Maybe if I take five more steps, throw one more mend, skate one more fly, a hero will appear, armored in chrome, and dance to the music of my singing reel.
Calf deep now in the cold river, Trent’s completed his prelude of silky false casts and is ready to start the show in earnest.
Over the course of 6 trips, in and out, and nearly 40 miles, I question whether or not it’s worth it.
Folding neatly the greenhead splashed soundly onto the water. The old lady made quick work of the retrieve.
“Water is emotional,” says Trout Unlimited staffer Hillary Walrath, so never forget that river work is people work.
Watch the video and wait for the “Pop”.
Ever wonder what it’s like to crawl into a lion den… face first? This week something a little different, an installment from Matt’s weekly WyoFile series, “Wyoming Know How.”
I’m a mediocre to slightly above average angler who’s typically more interested in the places I’m in and the people I share them with than the fish count.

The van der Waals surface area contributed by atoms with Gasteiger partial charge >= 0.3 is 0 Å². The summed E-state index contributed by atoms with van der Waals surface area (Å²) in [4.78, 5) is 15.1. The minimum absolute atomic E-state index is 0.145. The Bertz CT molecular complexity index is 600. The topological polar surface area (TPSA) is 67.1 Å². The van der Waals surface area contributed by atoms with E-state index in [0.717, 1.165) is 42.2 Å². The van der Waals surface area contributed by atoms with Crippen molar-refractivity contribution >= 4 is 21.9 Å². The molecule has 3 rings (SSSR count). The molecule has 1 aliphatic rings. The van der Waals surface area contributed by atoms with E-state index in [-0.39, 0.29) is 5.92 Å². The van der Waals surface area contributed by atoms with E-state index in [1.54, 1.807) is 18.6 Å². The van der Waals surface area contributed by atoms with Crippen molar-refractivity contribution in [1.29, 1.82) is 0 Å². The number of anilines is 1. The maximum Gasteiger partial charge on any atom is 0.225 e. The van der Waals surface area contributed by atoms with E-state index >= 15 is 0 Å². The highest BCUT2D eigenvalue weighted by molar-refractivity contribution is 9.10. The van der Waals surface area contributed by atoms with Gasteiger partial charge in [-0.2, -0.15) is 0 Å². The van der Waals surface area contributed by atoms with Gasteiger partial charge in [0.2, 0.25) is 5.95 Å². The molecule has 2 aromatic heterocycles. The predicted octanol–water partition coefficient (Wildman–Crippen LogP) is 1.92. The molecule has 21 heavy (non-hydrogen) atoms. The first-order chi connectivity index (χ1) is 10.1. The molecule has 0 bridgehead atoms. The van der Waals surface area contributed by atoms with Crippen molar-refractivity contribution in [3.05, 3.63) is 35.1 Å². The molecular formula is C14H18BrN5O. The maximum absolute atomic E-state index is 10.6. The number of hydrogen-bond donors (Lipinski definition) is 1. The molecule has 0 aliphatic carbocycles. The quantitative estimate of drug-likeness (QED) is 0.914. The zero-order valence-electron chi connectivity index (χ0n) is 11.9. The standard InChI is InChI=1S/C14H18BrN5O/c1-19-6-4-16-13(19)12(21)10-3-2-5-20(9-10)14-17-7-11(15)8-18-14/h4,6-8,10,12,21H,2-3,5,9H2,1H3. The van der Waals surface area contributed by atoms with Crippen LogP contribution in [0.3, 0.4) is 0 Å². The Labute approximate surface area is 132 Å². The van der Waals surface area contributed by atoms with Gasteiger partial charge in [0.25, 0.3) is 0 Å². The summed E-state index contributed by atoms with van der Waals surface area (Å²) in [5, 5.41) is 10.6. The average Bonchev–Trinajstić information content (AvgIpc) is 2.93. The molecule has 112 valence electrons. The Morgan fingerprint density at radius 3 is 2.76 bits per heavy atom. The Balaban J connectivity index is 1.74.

No one accused the conquerors, converters and company men who carved up and labeled North America of being poets. But there are exceptions…
We didn’t talk about it much. I told her I was going elk hunting. She stared at me, madder because she already knew.
Were I a cartoon, the challenge would be represented by a devil on each shoulder, each whispering in my ear — damned if I do, damned if I don’t.
In the house he can be a nightmare. His energy overflows in unproductive ways that drive our entire family crazy. But hit the road with plans to hunt, and all that energy finds a custom fit outlet. It’s as though he becomes a different person.
Finding birds is gratifying under any circumstance out here, but doing so in a place that’s new to you, based on a hunch, some map study, and a hefty dose of legwork is triply so.
Eighteen hours after leaving the house, and 20 miles after leaving the truck, we reached our rig. With the elk in the back and the heater cranked in the cab, we headed for home.